This is the analogy I use when thinking about the surf spots around here in L.A. Like many who were born and raised here, I no longer enjoy living here. At this point, the only thing L.A.'s got going for it is its proximity to the ocean. At times, especially during the summer when the fair-weather surfers venture back into the water, surfing in L.A. is a contact sport. 10 million people live in this place. 10 million! I can't even guess how many of them surf, but if you've seen surf videos taken at Malibu on a summer day, you get a good idea of how crowded our breaks can get.
What I've found curious since I started this blog is how many people, both bloggers and commenters, tend to label one break a kook spot and another a genuine surf spot, as if surfing the former is verboten under any and all circumstances if you want to be respected. I don't see the world this way. Like I said before, this place is crowded. There are two ways of navigate your way around this city. You can take the freeway or you can stick to the surface streets. My preference is the latter. My years as a serious and competitive cyclist taught me how to get just about anywhere in this city without using the freeways. (In fact, I've also ridden to San Diego and Santa Barbara without getting on the freeway.) Here's my point, both the freeways and the surface streets will get you where you want to go. The freeways out here are well-known for testing your mettle and your patience. Wanna see some road rage? Get on the Santa Monica Freeway during rush hour. It's not a pretty sight. The surface streets, while seemingly slower than the freeway, have a better vibe. You're still sitting in traffic, but this traffic often makes more progress than the freeway does.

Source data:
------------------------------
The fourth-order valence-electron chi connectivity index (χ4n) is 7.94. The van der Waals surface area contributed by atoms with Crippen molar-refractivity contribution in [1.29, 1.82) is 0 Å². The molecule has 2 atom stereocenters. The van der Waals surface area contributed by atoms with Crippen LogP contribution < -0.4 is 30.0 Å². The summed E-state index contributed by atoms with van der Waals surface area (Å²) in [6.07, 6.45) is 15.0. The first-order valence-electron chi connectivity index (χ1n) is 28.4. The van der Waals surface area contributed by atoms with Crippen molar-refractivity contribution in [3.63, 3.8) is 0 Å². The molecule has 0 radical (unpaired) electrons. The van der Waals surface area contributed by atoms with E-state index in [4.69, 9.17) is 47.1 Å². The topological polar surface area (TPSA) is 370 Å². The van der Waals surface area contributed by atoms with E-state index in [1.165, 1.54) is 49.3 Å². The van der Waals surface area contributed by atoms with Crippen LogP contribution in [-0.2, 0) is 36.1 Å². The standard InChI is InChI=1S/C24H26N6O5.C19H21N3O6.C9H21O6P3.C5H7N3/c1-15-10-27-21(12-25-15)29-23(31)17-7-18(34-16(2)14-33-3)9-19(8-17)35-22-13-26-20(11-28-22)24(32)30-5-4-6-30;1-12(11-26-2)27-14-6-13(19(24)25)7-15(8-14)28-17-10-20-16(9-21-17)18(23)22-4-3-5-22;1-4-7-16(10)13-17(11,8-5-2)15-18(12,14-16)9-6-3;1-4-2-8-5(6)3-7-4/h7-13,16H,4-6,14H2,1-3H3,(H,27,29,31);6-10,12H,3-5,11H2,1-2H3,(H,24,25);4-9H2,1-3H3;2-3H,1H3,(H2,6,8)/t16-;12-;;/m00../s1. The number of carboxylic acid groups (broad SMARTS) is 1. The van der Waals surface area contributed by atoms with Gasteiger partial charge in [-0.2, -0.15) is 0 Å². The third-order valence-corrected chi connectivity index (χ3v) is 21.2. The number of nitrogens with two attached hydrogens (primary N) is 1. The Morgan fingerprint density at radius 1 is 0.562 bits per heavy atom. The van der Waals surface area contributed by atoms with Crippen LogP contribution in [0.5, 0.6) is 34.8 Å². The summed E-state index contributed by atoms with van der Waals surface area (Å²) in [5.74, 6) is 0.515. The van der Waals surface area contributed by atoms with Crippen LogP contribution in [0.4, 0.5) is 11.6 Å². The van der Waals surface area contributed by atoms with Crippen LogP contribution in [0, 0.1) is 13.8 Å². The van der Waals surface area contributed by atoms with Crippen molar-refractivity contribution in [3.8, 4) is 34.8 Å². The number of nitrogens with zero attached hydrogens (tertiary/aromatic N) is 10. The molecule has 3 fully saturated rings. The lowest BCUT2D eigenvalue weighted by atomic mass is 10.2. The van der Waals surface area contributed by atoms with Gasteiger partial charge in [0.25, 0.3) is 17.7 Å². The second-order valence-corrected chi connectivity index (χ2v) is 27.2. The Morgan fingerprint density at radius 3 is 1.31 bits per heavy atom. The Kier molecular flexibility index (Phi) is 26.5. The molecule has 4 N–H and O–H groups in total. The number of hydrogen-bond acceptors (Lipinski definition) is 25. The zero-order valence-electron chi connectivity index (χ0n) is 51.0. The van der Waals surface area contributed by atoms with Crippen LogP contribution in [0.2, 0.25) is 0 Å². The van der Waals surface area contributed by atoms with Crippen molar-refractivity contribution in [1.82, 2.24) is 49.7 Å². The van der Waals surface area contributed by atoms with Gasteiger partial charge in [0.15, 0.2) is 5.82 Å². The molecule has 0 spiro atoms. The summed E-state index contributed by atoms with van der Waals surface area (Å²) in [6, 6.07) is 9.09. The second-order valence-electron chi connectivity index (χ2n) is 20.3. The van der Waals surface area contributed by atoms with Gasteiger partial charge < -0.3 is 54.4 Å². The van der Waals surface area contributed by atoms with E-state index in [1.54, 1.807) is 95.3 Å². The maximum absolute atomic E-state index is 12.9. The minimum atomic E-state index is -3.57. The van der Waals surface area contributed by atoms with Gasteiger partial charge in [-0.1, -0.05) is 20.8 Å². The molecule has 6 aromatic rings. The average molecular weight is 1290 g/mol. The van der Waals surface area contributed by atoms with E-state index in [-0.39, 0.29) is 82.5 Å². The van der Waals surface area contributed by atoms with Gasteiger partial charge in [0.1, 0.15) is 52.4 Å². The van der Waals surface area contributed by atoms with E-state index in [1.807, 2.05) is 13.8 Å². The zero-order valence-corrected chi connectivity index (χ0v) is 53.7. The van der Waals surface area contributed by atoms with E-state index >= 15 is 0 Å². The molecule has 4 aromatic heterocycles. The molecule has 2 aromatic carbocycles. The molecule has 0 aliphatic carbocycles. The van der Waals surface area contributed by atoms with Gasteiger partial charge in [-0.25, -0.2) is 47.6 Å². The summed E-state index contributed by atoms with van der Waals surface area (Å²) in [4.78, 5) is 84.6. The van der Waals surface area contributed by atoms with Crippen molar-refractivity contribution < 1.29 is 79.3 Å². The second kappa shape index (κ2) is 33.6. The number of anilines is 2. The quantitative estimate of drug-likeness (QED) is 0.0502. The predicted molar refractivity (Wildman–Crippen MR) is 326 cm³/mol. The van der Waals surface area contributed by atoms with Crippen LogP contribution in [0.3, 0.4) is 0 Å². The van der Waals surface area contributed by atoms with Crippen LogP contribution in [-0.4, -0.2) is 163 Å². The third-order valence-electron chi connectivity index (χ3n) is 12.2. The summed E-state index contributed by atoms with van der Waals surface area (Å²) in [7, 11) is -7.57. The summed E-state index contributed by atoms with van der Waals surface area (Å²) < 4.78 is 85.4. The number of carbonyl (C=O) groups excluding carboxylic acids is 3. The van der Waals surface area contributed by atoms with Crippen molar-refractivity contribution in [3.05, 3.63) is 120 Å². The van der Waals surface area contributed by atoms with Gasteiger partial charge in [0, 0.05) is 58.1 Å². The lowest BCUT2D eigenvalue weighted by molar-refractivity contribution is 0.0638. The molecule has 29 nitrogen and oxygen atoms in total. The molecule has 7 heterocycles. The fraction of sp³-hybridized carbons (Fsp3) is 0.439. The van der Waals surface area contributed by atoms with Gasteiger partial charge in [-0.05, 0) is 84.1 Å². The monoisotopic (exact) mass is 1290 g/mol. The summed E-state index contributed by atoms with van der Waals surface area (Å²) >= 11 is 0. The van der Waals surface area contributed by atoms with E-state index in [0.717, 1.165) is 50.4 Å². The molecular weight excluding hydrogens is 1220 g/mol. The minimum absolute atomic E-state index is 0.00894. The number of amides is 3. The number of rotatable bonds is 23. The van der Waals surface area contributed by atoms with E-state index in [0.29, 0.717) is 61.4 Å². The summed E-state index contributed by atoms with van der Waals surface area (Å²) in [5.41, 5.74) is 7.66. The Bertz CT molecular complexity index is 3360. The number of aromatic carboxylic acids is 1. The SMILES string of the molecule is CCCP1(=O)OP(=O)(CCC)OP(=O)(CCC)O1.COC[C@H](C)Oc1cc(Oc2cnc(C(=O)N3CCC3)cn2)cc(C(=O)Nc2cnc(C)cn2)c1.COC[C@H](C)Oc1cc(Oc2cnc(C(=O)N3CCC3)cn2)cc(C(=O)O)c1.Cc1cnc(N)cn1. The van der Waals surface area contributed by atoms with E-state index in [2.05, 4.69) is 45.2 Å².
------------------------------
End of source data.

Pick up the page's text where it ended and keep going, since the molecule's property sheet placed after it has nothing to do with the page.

Well, what the hell does this have to do with surfing? Just this: the genuine surf spots versus kook spots debate is no different from the freeways versus surface streets debate. The genuine surf spots, much like the freeways, are filled with people on a mission. They are going to fight the traffic to reach their destination, which, of course, is the wave. They don't care if they take that trip with 20 of their new best friends. The kook spots, much like the surface streets, tend to be frequented by those who often just want to get where they're going without all the anger and waiting that accompanies freeway driving. (I need to digress a little and add that I've noticed that many people stay on the freeways because that's all they know and they refuse to think outside the box; they won't venture off of the freeway to find an alternate, perhaps better way to get where they're going.) Granted, both the kook spots and genuine spots have their dangers. Kook spots are filled with new surfers who can neither steer their boards nor hang onto them once being tossed from the boards. At the genuine surf spots, experienced surfers can handle their boards, but they often can't contain their emotions. Surf rage and road rage look no different when you see it in person.
I, for one, don't care where I go to surf. If the place has a decent wave, I'll surf it. Kook spot, genuine surf spot, makes no difference to me. In fact, if my boards could talk, they would tell you why it makes no sense to make a big distinction between the two types of spots. This is what happened at the genuine surf spot
. This is what happened at the kook surf spot
. Mind you, both spots have a decent wave. The kook spot is less crowded than the genuine surf spot. I like both places and surf both places. I guess my point is that I don't see why people find it necessary to make such distinctions about surf spots, especially here in this crowded city. I'm just glad when I can get a wave to myself at any of the well-known spots. Freeways or surface streets—they'll both get you there. Genuine surf spots or kook surf spots—they both have waves. I'll usually surf at whichever is least crowded regardless of the spot's reputation. In a city of this size with over-crowded breaks, you have to be thankful for whatever waves you can get wherever you can get them.